Wednesday, December 31, 2008

Window Dressing

I miss the "old school" window displays especially this time of year. When I was groing up in Indianapolis we'd go downtown and I'd see these amazing mannequins and all the dressings the designers would come up with. Fortunately there are some stores that are around that still do that. I often travel to Columbus and in Short North there is an antique mall that does up their display windows so beautifully. For those who have missed out on such a thing, here are a few shots I've taken through the year.

Saturday, December 27, 2008

Taking better candid shots.

I recently taught another digital photography workshop and the second most asked question behind. "How do I put my batteries in" was how can I compose my photography better? Here, in a nutshell, is what I told them that may help you out too this season:

Watch your lighting!
Hallways and small rooms will bounce light around, which can cause hardness of the flash. Look for high ceilings and stand farther away, like 3 to 4 feet from the wall behind you.

Don't pose subjects too much!
People look more relaxed and more importantly comfortable when they're engaged in activity. Anything that keeps their mind off you taking their picture is best.

Use your eyes!
Forget that your camera has a viewfinder and an LCD. Get everything in focus, then hold the cam in front of you and rely on your own sight. This lets your subjects warm up to you and helps you read their expressions.

Shoot first, ask questions later!
Be cool about finding that "perfect" shot while the camera is in your hands. Move around, get as many angles and takes of your subjects as possible. Click quick and click often.

That's why there is Photoshop!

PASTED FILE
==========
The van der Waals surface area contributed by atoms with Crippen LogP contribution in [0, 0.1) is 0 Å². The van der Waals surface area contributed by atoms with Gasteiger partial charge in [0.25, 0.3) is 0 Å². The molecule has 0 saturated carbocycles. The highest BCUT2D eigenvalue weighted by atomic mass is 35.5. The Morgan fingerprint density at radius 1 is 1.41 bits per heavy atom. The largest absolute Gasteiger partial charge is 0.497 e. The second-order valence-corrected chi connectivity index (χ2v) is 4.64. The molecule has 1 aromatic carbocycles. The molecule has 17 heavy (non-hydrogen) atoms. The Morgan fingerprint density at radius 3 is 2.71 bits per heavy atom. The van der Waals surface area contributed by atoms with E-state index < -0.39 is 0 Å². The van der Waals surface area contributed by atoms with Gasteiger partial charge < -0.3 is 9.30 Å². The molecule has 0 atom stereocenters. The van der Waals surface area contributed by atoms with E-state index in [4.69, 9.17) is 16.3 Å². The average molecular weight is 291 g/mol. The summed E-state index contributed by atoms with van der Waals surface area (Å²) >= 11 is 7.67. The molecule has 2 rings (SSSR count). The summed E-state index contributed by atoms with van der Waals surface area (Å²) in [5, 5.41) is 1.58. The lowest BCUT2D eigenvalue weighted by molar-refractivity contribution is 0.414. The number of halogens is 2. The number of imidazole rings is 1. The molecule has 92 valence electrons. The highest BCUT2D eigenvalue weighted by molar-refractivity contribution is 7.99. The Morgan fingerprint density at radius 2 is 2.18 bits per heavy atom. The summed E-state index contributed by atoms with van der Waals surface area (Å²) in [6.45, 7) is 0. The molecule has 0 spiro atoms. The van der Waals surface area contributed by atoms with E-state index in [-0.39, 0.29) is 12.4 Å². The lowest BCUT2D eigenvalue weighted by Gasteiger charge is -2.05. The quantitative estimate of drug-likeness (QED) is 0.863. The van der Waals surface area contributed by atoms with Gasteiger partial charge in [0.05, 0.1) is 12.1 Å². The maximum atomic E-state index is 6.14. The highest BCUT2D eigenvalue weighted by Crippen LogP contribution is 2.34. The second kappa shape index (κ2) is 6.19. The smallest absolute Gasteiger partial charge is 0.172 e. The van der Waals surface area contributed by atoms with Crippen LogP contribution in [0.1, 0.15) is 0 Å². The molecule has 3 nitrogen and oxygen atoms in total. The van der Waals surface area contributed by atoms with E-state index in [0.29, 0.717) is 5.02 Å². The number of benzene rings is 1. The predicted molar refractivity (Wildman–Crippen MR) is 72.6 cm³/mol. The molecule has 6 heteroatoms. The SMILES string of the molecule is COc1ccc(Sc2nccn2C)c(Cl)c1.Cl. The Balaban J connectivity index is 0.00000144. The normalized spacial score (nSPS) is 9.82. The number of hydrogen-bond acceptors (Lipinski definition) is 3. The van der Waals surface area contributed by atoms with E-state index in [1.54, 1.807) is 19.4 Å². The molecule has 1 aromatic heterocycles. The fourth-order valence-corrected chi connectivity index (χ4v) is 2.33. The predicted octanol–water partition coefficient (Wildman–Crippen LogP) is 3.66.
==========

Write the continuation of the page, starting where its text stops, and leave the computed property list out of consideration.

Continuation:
Back at home, you can refine your raw material into a beautifully composed candid. Purists shun this software use as a kind of photographic half-truth; for the rest of us, there's Photoshop.

Keep it simple!
Avoid clutter in the shot. Less is more.

Be Cool In Public Places!
While in a public place, it's basically fine to photograph people. If they complain, you need to stop. If you're not sure, ask permission before hand. Your subject may be alright to pose, but explain what you saw them doing and ask them to continue as if you were invisible.

Go ahead – Try different angles, lighting and locations. Look at photos shot by others for inspiration.

Hope these tips make for a better photographic experience!

Googie Architecture: What I love to shoot!

I love finding bits of remaining architecture called Googie

For more shots I've taken of this wonderful, fading example of Americana go to my Flickr account!

In-Store display

Wednesday, June 18, 2008

Happy Birthday MWD

This July will be my 13th year as Mark Wolfe Design. What a long strange trip it's been, but what a great one.

My clients have come and gone, some have changed to other design shops, etc., but for the most part I have a strong average of repeat clients that has kept me busy over these thirteen years. I'd like to thank them and all my friends who have supported me through peaks and valleys of stepping out on my own.